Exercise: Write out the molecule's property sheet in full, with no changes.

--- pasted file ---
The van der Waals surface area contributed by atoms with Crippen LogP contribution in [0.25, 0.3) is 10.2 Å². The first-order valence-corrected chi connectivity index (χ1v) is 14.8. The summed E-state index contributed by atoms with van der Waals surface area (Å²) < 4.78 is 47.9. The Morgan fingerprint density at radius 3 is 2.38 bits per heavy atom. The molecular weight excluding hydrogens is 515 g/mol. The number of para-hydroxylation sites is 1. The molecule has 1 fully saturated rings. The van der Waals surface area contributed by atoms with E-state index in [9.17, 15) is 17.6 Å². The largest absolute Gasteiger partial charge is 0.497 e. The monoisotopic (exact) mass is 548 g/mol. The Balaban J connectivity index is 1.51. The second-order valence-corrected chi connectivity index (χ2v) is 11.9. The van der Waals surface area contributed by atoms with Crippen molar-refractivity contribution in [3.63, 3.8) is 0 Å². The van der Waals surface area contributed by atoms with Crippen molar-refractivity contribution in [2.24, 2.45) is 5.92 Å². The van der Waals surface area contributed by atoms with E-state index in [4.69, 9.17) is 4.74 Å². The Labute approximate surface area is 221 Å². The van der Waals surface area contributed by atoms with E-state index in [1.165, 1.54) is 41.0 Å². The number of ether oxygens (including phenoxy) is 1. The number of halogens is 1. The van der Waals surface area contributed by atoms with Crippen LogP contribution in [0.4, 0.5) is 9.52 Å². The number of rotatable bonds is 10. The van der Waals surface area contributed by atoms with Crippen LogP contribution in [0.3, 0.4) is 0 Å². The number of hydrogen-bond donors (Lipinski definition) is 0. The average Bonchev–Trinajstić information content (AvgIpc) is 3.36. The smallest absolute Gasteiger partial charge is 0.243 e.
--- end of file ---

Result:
The van der Waals surface area contributed by atoms with Crippen LogP contribution in [0.25, 0.3) is 10.2 Å². The first-order valence-corrected chi connectivity index (χ1v) is 14.8. The summed E-state index contributed by atoms with van der Waals surface area (Å²) < 4.78 is 47.9. The Morgan fingerprint density at radius 3 is 2.38 bits per heavy atom. The molecular weight excluding hydrogens is 515 g/mol. The number of para-hydroxylation sites is 1. The molecule has 1 fully saturated rings. The van der Waals surface area contributed by atoms with E-state index in [9.17, 15) is 17.6 Å². The largest absolute Gasteiger partial charge is 0.497 e. The monoisotopic (exact) mass is 548 g/mol. The Balaban J connectivity index is 1.51. The second-order valence-corrected chi connectivity index (χ2v) is 11.9. The van der Waals surface area contributed by atoms with Crippen molar-refractivity contribution in [3.63, 3.8) is 0 Å². The van der Waals surface area contributed by atoms with Crippen molar-refractivity contribution in [2.24, 2.45) is 5.92 Å². The van der Waals surface area contributed by atoms with E-state index in [4.69, 9.17) is 4.74 Å². The Labute approximate surface area is 221 Å². The van der Waals surface area contributed by atoms with E-state index in [1.165, 1.54) is 41.0 Å². The number of ether oxygens (including phenoxy) is 1. The number of halogens is 1. The van der Waals surface area contributed by atoms with Crippen LogP contribution in [0.4, 0.5) is 9.52 Å². The number of rotatable bonds is 10. The van der Waals surface area contributed by atoms with Crippen LogP contribution in [0.3, 0.4) is 0 Å². The number of hydrogen-bond donors (Lipinski definition) is 0. The average Bonchev–Trinajstić information content (AvgIpc) is 3.36. The smallest absolute Gasteiger partial charge is 0.243 e.